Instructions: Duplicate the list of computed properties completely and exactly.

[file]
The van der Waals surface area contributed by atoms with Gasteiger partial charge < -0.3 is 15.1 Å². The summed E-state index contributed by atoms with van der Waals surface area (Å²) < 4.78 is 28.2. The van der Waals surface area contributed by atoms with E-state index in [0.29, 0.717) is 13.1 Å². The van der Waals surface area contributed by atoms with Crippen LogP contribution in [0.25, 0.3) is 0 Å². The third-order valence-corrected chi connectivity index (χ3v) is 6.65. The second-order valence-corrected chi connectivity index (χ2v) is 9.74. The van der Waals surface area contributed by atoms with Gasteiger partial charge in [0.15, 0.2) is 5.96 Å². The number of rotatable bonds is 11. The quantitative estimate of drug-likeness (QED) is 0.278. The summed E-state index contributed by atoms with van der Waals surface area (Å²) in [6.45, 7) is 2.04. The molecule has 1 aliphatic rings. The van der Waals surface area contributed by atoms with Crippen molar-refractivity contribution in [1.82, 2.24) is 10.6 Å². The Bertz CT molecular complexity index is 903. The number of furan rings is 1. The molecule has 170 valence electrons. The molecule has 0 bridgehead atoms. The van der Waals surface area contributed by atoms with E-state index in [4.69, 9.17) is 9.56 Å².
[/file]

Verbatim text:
The van der Waals surface area contributed by atoms with Gasteiger partial charge < -0.3 is 15.1 Å². The summed E-state index contributed by atoms with van der Waals surface area (Å²) < 4.78 is 28.2. The van der Waals surface area contributed by atoms with E-state index in [0.29, 0.717) is 13.1 Å². The van der Waals surface area contributed by atoms with Crippen LogP contribution in [0.25, 0.3) is 0 Å². The third-order valence-corrected chi connectivity index (χ3v) is 6.65. The second-order valence-corrected chi connectivity index (χ2v) is 9.74. The van der Waals surface area contributed by atoms with Gasteiger partial charge in [0.15, 0.2) is 5.96 Å². The number of rotatable bonds is 11. The quantitative estimate of drug-likeness (QED) is 0.278. The summed E-state index contributed by atoms with van der Waals surface area (Å²) in [6.45, 7) is 2.04. The molecule has 1 aliphatic rings. The van der Waals surface area contributed by atoms with Crippen molar-refractivity contribution in [1.82, 2.24) is 10.6 Å². The Bertz CT molecular complexity index is 903. The number of furan rings is 1. The molecule has 170 valence electrons. The molecule has 0 bridgehead atoms. The van der Waals surface area contributed by atoms with E-state index in [4.69, 9.17) is 9.56 Å².